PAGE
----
There was a time when I cared about clothes. I was making good money, was married to someone making good money and had a job heading a loan division that existed solely to make loans to people so rich they had absolutely no need to borrow money. I needed to look like I belonged in the same room with them, so I shopped at Nordstrom and Saks and sometimes the old Hudson’s and chose a few high quality pieces that I mixed into my low quality wardrobe and it all worked. It was fun. I hadn’t had babies yet and was a perfect size 6, sometimes even a 4. But I still never got rid of anything that fit and hadn’t worn out. All the lovely suits with football player shoulder pads have long gone to Goodwill, but all the comfy casual stuff is still in the closet. I did have a bit of a fright when I took an ancient sundress to France once and saw myself in lots of pictures looking faded and droopy-boobed. I will concede that a few items should no longer go out in public, but I still love wearing them at home with my nearest and dearest. But now even they are turning on me.

This raises the deeper issue of letting go in general.  When I picked up the same friend at the airport I wanted to carry her daughter’s suitcase. It seemed the polite hostess thing to do and I was raised to be polite at all costs. But this 14-year-old must’ve been raised to think old people were feeble and can’t carry suitcases. Or she is just as stubborn as I am because she would not let go. I said, “I’ve got this, honey.” I said, “Really, I want to carry this.” I said, “Let go.” To which she replied, “YOU let go.” At this point my friendly tone changed and I said, “Seriously, LET GO” and she finally did. But the realization that winning the point, having my will prevail was so important that I would have a wrestling match with a houseguest over a SUITCASE was an AHA moment. Jesus. Is it THAT important for me to win in every single encounter? Apparently, appallingly, so.

Maybe it stems from feeling so many things are not in my control. I could not save Tom’s life, could not even extend it, despite trying to find him the best medical care. I could not ultimately give my kids an in-tact family, despite trying for 16 years to make it work. I cannot keep summer from ending and my child’s joy-filled, carefree days with it. With so many big things out of my control it makes me want to be in charge of all the minutiae that will bend to my will. But that is stupid and stressful and often flat out harmful to other people and my relationships with them.

John and I were at a wedding and I lost my tiny purse. He said he would go check at the front desk to see if anyone had found it. I said I would go and check myself. He said he would go. I said it was my purse and I was perfectly capable of checking on it myself. He said he realized that was true but that I could let him do this one small thing for me. I said I was used to taking care of myself. He, in full therapist mode by now, said, “Yes, but do you want to continue to be what you have always been.” I then repeated this at full volume for the entire table in an outraged voice—joking, but not, and then went to check on the purse. I have no idea what this was really about except my ridiculous need to be in charge of absolutely everything and my fear of ever letting go in even the tiniest thing.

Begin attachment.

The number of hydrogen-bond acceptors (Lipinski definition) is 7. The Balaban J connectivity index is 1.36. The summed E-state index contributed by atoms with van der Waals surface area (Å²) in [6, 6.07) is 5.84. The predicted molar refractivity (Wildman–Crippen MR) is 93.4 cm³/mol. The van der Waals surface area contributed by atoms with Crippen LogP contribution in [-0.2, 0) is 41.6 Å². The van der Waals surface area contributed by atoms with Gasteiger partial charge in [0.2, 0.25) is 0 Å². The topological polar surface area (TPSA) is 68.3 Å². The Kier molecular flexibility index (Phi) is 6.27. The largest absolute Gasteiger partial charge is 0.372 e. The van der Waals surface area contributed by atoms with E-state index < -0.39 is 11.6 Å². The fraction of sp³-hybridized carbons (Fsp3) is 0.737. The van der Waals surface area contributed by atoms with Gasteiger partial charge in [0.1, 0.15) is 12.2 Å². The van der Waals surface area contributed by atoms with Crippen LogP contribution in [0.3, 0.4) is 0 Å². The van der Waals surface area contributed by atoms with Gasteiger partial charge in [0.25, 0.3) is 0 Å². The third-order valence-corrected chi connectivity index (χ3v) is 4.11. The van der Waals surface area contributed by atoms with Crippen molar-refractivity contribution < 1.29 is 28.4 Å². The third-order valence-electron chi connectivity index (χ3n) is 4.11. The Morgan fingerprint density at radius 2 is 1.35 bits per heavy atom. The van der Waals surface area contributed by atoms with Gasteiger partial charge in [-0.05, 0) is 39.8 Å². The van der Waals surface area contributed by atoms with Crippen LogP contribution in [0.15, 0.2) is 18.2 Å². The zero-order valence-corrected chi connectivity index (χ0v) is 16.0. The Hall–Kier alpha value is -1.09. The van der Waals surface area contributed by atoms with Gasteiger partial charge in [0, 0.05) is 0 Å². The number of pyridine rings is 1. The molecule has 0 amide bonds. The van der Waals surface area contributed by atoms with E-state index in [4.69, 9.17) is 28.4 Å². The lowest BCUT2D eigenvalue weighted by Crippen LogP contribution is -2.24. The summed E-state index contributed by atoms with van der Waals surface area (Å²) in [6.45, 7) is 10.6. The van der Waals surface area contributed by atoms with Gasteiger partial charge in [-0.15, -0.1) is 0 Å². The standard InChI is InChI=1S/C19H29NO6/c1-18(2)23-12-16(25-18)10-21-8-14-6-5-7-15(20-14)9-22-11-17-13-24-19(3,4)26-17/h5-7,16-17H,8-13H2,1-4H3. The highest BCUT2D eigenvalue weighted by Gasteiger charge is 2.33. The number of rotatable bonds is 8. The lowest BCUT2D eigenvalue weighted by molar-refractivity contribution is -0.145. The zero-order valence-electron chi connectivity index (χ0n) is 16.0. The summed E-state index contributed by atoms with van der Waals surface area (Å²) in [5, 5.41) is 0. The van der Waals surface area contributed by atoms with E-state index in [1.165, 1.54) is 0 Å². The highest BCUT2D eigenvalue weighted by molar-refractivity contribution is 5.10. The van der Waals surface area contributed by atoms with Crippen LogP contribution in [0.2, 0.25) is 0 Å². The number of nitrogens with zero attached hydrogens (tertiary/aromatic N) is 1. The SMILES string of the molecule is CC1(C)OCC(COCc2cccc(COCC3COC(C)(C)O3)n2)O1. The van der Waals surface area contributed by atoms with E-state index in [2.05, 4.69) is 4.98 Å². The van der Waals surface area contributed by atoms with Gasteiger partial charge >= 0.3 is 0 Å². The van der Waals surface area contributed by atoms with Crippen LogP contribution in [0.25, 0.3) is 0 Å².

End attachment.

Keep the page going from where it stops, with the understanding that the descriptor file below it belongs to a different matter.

Alyssa told me tearfully that it would mean so much to her if I expressed belief in her, if I really thought she was going to be successful in school and in life despite being completely different from me. She did a little mocking imitation of me crossing things off my To-Do list with manic glee and rushing off to the next task. She asked me to remember that she had a good year last year and almost always gets things done although not in the manner and time frame I would wish. She basically said, “Please let go of my school life and leave it to me.” She is 16. It is a reasonable, probably long overdue, request. She needs to know she is a capable, self-contained unit before leaving for college in two short years. I need to know that too and express that knowing to her.

I do not, in fact, want to be what I have always been. It is time to change. It will not be easy. There may be blood. And possibly tears. No matter. I believe I finally left my horrible marriage because I realized my life expectancy could be as high as 97 (since that’s when my mom died) and I could not fathom staying that unhappy for another 40 years. I now think being this controlling for another 35 years will either kill me or leave me all by myself with me being the only person who can stand me and that might even be a stretch.

I hate change. I especially hate making changes. Painful. Tiring. NECESSARY. I’ll try. But the tube tops are staying at least until next summer. That’s the best I can do.